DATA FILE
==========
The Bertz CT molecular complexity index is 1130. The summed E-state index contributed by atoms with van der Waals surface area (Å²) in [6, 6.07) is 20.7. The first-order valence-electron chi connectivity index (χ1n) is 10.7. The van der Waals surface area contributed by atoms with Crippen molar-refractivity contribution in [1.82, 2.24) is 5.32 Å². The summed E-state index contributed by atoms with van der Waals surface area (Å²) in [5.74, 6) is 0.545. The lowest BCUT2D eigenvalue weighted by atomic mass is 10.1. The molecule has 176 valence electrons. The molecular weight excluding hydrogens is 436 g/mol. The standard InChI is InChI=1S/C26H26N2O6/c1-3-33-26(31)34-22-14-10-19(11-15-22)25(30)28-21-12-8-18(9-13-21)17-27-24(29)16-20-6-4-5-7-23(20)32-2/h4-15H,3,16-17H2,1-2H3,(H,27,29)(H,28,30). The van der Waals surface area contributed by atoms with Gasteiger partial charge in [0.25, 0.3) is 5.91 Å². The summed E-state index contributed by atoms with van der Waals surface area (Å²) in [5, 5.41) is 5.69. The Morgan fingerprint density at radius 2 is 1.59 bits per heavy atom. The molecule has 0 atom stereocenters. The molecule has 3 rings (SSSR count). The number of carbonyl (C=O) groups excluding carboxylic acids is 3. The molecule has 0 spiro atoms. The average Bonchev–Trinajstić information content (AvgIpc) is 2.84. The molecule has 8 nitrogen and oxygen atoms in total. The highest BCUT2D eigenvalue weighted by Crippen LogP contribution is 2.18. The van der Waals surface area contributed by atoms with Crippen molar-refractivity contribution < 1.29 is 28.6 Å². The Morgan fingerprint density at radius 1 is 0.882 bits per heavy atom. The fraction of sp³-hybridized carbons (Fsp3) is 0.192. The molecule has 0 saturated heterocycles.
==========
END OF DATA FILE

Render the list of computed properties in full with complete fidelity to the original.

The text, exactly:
The Bertz CT molecular complexity index is 1130. The summed E-state index contributed by atoms with van der Waals surface area (Å²) in [6, 6.07) is 20.7. The first-order valence-electron chi connectivity index (χ1n) is 10.7. The van der Waals surface area contributed by atoms with Crippen molar-refractivity contribution in [1.82, 2.24) is 5.32 Å². The summed E-state index contributed by atoms with van der Waals surface area (Å²) in [5.74, 6) is 0.545. The lowest BCUT2D eigenvalue weighted by atomic mass is 10.1. The molecule has 176 valence electrons. The molecular weight excluding hydrogens is 436 g/mol. The standard InChI is InChI=1S/C26H26N2O6/c1-3-33-26(31)34-22-14-10-19(11-15-22)25(30)28-21-12-8-18(9-13-21)17-27-24(29)16-20-6-4-5-7-23(20)32-2/h4-15H,3,16-17H2,1-2H3,(H,27,29)(H,28,30). The van der Waals surface area contributed by atoms with Gasteiger partial charge in [0.25, 0.3) is 5.91 Å². The summed E-state index contributed by atoms with van der Waals surface area (Å²) in [5, 5.41) is 5.69. The Morgan fingerprint density at radius 2 is 1.59 bits per heavy atom. The molecule has 0 atom stereocenters. The molecule has 3 rings (SSSR count). The number of carbonyl (C=O) groups excluding carboxylic acids is 3. The molecule has 0 spiro atoms. The average Bonchev–Trinajstić information content (AvgIpc) is 2.84. The molecule has 8 nitrogen and oxygen atoms in total. The highest BCUT2D eigenvalue weighted by Crippen LogP contribution is 2.18. The van der Waals surface area contributed by atoms with Crippen molar-refractivity contribution < 1.29 is 28.6 Å². The Morgan fingerprint density at radius 1 is 0.882 bits per heavy atom. The fraction of sp³-hybridized carbons (Fsp3) is 0.192. The molecule has 0 saturated heterocycles.